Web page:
Political, Social and Educational uses
All this justifies this collective work that proposes to examine electronic communication from various angles. Thus, twenty-three researchers were involved in the drafting of the nine chapters of this volume we introduce, in collaboration with Marina Haan. The transcription of an Yves Winkin conference contextualizes it. This conference took place in June 2014 and was held on the occasion of an international conference on Electronic Communication, Cultures and Identities. The chapters proposed here are not answers but insights from experience and research worldwide. The chapters are grouped into two main parts: ICT and political communication and Education, identity and electronic communication. Two parts which ultimately correspond to areas that use electronic communication with various initial communication objectives.
Electronic communication in digital societies (Fabien Liénard, Sami Zlitni & Marina Haan)
Fabien Liénard, Sami Zlitni & Marina Haan Electronic Communication in Digital Societies Following the line of the previous collective publications (Liénard and Zlitni, on 2011, 2012; Zlitni and Liénard, on 2012, 2013), this volume deals with what we consider to be an object of multidisciplinary research: electronic communication. Patrick Charaudeau finely illustrates the idea of multidisciplinarity, meanwhile, his views engender a brief reflection that we intend to bring forward: I would like to avoid the fault of pretending to be a specialist of all these disciplines [...], and even though, for the sake of the idea of interdisciplinarity which I advocate, I read, as much as possible, the works of historians, philosophers, sociologists, anthro- pologists, psychologists and the specialists of other disciplines, I cannot claim that the degree of my knowledge is sufficient for me to discuss everything (2012 : 172). We thus read, as much as possible, the works of the researchers of different disciplines dealing with the same object of scientific interest: electronic communication. But we agree with Patrick Charaudeau that this experi- ence cannot turn us into specialists of these disciplines. It is thus essential to apply to the researchers specializing in sciences of information and communication, as well as in language sciences (linguists, sociolinguists, psycholinguists or didacticiens, etc.), in sciences of education, political sciences, behavioral sciences, social sciences, sciences of management, etc. We mean that the complexity of the scientific object enhances the importance of interdisciplinarity and accounts for the multidisciplinary logic of this work. Numerous...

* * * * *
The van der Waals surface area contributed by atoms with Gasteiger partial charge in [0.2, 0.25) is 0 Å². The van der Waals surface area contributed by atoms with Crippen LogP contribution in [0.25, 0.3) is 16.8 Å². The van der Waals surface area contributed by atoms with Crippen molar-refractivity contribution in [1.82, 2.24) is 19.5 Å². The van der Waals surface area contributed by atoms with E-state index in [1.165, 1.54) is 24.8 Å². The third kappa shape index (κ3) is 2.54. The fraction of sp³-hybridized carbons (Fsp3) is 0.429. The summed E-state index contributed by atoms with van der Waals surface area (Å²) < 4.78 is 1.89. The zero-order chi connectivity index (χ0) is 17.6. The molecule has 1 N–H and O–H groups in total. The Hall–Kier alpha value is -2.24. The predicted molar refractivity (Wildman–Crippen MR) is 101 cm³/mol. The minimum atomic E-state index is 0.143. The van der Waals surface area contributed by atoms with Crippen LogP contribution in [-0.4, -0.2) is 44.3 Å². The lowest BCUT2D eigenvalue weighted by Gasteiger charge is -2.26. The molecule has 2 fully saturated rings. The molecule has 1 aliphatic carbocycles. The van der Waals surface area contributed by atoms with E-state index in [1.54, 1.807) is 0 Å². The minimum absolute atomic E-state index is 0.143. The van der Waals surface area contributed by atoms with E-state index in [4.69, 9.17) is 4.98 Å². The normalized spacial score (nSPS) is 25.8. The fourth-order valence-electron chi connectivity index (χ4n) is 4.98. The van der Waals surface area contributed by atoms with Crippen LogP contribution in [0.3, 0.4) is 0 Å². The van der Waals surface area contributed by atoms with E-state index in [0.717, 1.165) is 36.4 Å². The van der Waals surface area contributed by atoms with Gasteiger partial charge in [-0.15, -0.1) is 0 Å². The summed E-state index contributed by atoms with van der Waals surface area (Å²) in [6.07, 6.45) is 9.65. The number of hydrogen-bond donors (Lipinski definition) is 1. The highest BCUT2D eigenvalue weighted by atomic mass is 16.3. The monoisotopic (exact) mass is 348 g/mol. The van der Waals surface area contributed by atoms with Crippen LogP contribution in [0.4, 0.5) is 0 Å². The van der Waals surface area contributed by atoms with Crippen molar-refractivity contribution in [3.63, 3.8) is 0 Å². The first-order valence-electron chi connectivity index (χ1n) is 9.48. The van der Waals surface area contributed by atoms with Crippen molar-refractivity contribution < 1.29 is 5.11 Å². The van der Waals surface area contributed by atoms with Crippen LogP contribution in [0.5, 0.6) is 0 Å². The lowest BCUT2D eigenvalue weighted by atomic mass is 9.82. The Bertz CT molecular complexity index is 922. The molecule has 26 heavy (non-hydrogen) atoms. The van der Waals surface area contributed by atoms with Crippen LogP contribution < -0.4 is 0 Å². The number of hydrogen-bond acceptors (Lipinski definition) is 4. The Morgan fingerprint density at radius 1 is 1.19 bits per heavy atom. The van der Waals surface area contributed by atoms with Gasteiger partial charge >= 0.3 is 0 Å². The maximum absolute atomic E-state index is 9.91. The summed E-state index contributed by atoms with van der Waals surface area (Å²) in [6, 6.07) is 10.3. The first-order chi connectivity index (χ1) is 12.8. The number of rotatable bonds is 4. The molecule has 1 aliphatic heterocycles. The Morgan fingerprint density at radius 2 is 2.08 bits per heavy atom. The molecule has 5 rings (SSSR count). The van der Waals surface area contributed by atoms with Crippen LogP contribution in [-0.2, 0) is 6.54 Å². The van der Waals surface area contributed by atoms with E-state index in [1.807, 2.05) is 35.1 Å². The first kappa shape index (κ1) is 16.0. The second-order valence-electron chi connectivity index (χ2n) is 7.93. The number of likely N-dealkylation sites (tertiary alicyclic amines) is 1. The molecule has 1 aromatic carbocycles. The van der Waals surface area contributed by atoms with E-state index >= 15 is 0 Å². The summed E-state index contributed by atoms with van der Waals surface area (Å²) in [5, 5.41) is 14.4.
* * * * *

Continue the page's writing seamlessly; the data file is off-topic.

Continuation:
You are not authenticated to view the full text of this chapter or article.
This site requires a subscription or purchase to access the full text of books or journals.
Do you have any questions? Contact us.Or login to access all content.